I have actually lost the theme of this thread. I even missed - sign on one of your posts.
Here is what I read as the OP:
$f: (\mathbb{Z}\times\mathbb{Z})\to\mathbb{Z}$ defined by the rule $(m,n)\mapsto m^2+n^4$.
If again I have not missed something, it is clearly $f(m,n)\ge0$ so can it be onto?
It can't be cause they don't map to anything, correct?
In post #14 I mentioned
And then I took a shot at it by stating this
Sorry for getting you mixed up. When I said OP I wasn't trying to refer to the question as a whole, but to understanding the domain/codomain, which you explained to me very well.
Suppose we want to prove $f: \Bbb Z \times \Bbb Z \to \Bbb Z$ given by $f(m,n) = 2m+n$ is onto.
Then we must show that for ANY integer $k$, there is at least one pair $(m,n)$ with $f(m,n) = k$.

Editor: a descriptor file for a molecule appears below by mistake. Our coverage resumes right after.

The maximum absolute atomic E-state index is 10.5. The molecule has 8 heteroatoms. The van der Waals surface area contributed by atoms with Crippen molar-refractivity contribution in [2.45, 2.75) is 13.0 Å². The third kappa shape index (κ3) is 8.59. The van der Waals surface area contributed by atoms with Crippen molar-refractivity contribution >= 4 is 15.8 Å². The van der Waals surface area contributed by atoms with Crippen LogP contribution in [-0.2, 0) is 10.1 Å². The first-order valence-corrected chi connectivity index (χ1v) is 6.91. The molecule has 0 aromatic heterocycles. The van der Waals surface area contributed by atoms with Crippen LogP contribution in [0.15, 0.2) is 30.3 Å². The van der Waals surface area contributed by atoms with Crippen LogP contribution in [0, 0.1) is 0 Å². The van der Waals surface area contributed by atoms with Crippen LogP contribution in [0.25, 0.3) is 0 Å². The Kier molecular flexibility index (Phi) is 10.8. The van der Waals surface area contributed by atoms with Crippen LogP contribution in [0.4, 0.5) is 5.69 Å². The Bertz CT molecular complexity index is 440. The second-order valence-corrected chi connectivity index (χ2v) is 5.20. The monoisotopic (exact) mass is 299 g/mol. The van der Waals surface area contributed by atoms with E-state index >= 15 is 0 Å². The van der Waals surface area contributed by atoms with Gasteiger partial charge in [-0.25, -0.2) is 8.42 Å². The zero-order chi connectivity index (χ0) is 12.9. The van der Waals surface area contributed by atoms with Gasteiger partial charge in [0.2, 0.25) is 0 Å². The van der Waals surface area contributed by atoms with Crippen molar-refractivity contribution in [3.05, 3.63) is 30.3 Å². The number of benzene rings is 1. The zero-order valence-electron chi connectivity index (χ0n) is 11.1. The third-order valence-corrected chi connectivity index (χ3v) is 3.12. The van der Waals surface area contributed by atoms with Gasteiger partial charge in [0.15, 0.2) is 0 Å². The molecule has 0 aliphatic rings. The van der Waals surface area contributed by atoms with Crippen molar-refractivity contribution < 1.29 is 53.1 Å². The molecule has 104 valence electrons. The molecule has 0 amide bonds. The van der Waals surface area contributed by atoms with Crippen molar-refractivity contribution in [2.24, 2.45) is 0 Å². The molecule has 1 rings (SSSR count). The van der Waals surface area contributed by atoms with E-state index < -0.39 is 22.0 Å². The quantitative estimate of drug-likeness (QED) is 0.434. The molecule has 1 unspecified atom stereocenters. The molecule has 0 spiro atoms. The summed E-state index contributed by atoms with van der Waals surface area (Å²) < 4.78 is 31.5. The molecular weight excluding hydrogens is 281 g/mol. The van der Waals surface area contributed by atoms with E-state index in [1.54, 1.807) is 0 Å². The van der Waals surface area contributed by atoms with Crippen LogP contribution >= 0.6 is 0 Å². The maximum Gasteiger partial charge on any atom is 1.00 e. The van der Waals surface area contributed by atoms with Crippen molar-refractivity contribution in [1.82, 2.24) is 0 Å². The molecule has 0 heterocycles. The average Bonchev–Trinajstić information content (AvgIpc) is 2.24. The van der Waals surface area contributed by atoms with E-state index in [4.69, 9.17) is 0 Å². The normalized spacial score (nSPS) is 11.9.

We can pick $m,n$ any way we want, as long as they are both integers. Suppose we pick: $m = 0, n = k$?
I can tell you that $f$ is NOT injective. See if you can find two different pairs $(m_1,n_1),(m_2,n_2)$ such that:
$f(m_1,n_1) = f(m_2,n_2)$. I suggest finding two such pairs with both images of $f$ equal to 3.
Let's look at the last function:
$f(n) = n^2 + 1$.
Can we find an $n$ such that $f(n) = -1$? Suppose that (just for the time being) one existed. Then:
$n^2 + 1 = -1$
$n^2 = -2$.
If $n = 0$, then $n^2 = 0 \neq -2$. So $n$ is not 0.
If $n > 0$, then $n^2 > 0$ so $n^2 \neq -2$, since $-2 < 0$.
If $n < 0$ then $n = -k$ for some $k > 0$, and thus $n^2 = (-k)(-k) = (-1)(k)(-1)(k) = (-1)(-1)k^2 = k^2 > 0$, so again $n^2 \neq -2$.
So there is NO integer $n$ with $f(n) = -2$, so $f$ CANNOT be onto, since the value -2 is not in the range of $f$.
Can $f$ be injective? Again, no, because $f(-1) = (-1)^2 + 1 = 1 + 1 + 2 = 1^2 + 1 = f(1)$, so $f$ maps -1 and 1 to the same value. That is:
$f(-1) = f(1)$ but $-1 \neq 1$, and an injective function must satisfy:
$f(n) = f(m) \implies m = n$ for ALL $m,n$ and this simply isn't true for n= -1, and m = 1.